6 December, 2021

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The Glasgow Climate Test

By António Guterres

The climate crisis is a code red for humanity.

World leaders will soon be put to the test at the UN Climate Conference — known as COP26 — in Glasgow.

António Guterres

Their actions — or inactions — will show their seriousness about addressing this planetary emergency.

The warning signs are hard to miss: temperatures everywhere are reaching new highs; biodiversity is reaching new lows; oceans are warming, acidifying and choking with plastic waste. Increasing temperatures will make vast stretches of our planet dead zones for humanity by century’s end.

And the respected medical journal The Lancet just described climate change as the “defining narrative of human health” in the years to come — a crisis defined by widespread hunger, respiratory illness, deadly disasters and infectious disease outbreaks that could be even worse than COVID-19.

Despite these alarm bells ringing at fever pitch, we see new evidence in the latest UN reports that governments’ actions so far simply do not add up to what is so desperately needed.

Recent new announcements for climate action are welcome and critical — but even so, our world is on track for calamitous global temperature rises well above 2 degrees Celsius.

This is a far cry from the 1.5 degree Celsius target to which the world agreed under the Paris Agreement – a target that science tells us is the only sustainable pathway for our world.

This target is entirely achievable.

If we can reduce global emissions by 45 per cent compared to 2010 levels this decade.

If we can achieve global net-zero by 2050.

And if world leaders arrive in Glasgow with bold, ambitious and verifiable 2030 targets, and new, concrete policies to reverse this disaster.

G20 leaders — in particular — need to deliver.

The time has passed for diplomatic niceties.

If governments — especially G20 governments — do not stand up and lead this effort, we are headed for terrible human suffering.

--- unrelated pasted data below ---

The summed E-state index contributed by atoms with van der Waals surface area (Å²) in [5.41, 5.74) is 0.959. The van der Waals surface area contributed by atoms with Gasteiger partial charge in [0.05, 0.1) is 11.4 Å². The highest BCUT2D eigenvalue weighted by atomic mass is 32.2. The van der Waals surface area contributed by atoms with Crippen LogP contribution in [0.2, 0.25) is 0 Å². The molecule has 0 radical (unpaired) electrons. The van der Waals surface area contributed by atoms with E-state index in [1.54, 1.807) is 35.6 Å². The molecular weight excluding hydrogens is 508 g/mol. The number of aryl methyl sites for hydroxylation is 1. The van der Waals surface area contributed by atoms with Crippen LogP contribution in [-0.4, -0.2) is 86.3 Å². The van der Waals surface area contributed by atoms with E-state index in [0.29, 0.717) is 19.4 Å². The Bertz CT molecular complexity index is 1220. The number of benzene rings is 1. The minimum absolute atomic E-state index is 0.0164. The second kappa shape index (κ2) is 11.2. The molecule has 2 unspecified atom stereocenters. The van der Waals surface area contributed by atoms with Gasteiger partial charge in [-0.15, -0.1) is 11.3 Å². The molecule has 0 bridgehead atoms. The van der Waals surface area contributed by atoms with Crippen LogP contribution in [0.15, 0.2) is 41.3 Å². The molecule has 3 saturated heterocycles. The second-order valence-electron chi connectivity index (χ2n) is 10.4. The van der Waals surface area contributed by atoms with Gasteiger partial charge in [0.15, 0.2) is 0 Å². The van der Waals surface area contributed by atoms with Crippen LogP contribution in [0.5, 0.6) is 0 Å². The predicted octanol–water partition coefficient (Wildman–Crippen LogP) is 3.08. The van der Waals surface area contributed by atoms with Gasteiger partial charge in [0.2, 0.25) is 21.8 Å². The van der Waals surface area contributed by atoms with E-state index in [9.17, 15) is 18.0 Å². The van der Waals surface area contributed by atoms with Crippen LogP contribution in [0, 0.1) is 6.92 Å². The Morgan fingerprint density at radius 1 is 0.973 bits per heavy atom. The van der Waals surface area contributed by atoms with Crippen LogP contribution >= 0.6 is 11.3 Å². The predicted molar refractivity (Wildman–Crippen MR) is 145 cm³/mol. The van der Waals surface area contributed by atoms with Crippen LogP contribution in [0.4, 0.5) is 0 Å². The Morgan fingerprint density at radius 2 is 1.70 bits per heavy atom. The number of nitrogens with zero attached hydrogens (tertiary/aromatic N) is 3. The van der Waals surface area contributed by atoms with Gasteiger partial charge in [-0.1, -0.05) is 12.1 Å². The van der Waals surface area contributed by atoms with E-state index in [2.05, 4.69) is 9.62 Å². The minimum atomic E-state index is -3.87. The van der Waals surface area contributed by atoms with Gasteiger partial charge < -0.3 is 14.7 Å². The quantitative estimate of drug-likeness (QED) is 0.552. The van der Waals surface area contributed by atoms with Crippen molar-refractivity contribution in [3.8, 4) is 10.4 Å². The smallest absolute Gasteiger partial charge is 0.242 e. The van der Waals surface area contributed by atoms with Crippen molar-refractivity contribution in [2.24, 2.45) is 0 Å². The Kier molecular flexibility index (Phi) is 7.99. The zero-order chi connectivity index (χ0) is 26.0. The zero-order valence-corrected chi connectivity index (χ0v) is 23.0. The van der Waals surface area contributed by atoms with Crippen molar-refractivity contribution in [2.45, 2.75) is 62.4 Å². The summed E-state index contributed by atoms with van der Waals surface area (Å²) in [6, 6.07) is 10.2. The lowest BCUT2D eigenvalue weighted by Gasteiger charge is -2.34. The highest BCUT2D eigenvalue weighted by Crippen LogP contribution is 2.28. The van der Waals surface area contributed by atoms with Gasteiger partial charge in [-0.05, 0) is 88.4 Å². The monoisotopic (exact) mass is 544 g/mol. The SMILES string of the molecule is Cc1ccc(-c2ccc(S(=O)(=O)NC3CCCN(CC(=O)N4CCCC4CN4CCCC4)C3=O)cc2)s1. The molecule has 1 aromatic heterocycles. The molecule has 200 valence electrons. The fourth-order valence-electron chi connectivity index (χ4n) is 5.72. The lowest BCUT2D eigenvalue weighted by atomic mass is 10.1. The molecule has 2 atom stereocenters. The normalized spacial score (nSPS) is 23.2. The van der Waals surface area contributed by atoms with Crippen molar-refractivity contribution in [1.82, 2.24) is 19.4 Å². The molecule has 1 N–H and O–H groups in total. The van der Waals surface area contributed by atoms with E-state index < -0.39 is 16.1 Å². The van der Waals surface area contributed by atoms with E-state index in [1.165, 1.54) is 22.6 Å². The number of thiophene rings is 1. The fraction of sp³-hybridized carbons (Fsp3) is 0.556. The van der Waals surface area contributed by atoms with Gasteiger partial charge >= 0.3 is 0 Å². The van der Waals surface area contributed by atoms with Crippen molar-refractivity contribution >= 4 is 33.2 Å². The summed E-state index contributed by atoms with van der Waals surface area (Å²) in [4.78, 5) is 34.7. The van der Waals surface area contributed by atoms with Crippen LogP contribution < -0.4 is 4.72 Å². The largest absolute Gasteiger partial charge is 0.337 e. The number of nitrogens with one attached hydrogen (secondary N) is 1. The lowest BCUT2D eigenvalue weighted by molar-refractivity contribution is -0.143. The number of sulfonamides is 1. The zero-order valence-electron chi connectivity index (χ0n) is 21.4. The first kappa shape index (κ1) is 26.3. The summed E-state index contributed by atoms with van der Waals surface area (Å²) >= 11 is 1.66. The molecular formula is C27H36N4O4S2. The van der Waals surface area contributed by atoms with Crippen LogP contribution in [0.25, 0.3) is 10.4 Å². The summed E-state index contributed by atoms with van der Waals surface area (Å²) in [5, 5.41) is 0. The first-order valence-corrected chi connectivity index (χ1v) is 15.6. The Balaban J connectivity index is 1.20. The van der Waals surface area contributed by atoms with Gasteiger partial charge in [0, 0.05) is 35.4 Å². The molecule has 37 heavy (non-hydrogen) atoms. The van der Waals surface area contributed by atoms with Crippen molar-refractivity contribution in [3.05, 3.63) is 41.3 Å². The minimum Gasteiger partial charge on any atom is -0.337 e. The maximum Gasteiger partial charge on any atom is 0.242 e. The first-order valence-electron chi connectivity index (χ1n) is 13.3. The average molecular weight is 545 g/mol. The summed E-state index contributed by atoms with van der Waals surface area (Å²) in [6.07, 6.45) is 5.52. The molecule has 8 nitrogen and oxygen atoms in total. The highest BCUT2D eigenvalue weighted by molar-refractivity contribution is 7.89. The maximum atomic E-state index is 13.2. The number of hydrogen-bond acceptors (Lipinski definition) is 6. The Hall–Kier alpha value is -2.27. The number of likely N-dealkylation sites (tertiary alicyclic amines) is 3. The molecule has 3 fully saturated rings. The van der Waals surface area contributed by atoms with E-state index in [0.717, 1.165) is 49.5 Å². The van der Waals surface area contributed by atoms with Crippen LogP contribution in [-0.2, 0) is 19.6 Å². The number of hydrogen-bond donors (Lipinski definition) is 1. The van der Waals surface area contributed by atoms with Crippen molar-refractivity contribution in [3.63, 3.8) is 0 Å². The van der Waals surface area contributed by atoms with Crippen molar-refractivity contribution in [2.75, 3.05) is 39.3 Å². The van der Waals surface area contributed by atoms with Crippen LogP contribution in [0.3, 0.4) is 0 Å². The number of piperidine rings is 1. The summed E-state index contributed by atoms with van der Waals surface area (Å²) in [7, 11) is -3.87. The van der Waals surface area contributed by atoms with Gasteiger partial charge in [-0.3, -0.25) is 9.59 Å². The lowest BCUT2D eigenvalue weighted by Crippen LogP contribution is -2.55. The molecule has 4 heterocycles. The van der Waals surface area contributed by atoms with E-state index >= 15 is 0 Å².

But all countries need to realize that the old, carbon-burning model of development is a death sentence for their economies and our planet.

We need decarbonization now, across every sector in every country. We need to shift subsidies from fossil fuels to renewable energy, and tax pollution, not people. We need to put a price on carbon, and channel that back towards resilient infrastructures and jobs.

And we need to phase-out coal — by 2030 in OECD countries and 2040 in all others. Increasing numbers of governments have pledged to stop financing coal — and private finance needs to do the same, urgently.

People rightly expect their governments to lead. But we all have a responsibility to safeguard our collective future.

Businesses need to reduce their climate impact, and fully and credibly align their operations and financial flows to a net-zero future. No more excuses; no more greenwashing.

Investors — public and private alike — must do the same. They should join front runners like the net-zero asset owners alliance, and the UN’s own pension fund, which met its 2021 carbon reduction investment objectives ahead of time and above its target, with a 32 per cent reduction this year.

Individuals in every society need to make better, more responsible choices in what they eat, how they travel, and what they buy.

And young people — and climate activists — need to keep doing what they’re doing: demanding action from their leaders and keeping them accountable.

Throughout, we need global solidarity to help all countries make this shift. Developing countries are grappling with debt and liquidity crises. They need support.

Public and multilateral development banks must significantly increase their climate portfolios and intensify their efforts to help countries transition to net-zero, resilient economies. The developed world must urgently meet its commitment of at least $100 billion in annual climate finance for developing countries.

Donors and multilateral development banks to allocate at least half their climate finance towards adaptation and resilience.

The United Nations was founded 76 years ago to build consensus for action against the greatest threats facing humanity. But rarely have we faced a crisis like this one – a truly existential crisis that — if not addressed — threatens not only us, but future generations.

There is one path forward. A 1.5 degree future is the only viable future for humanity.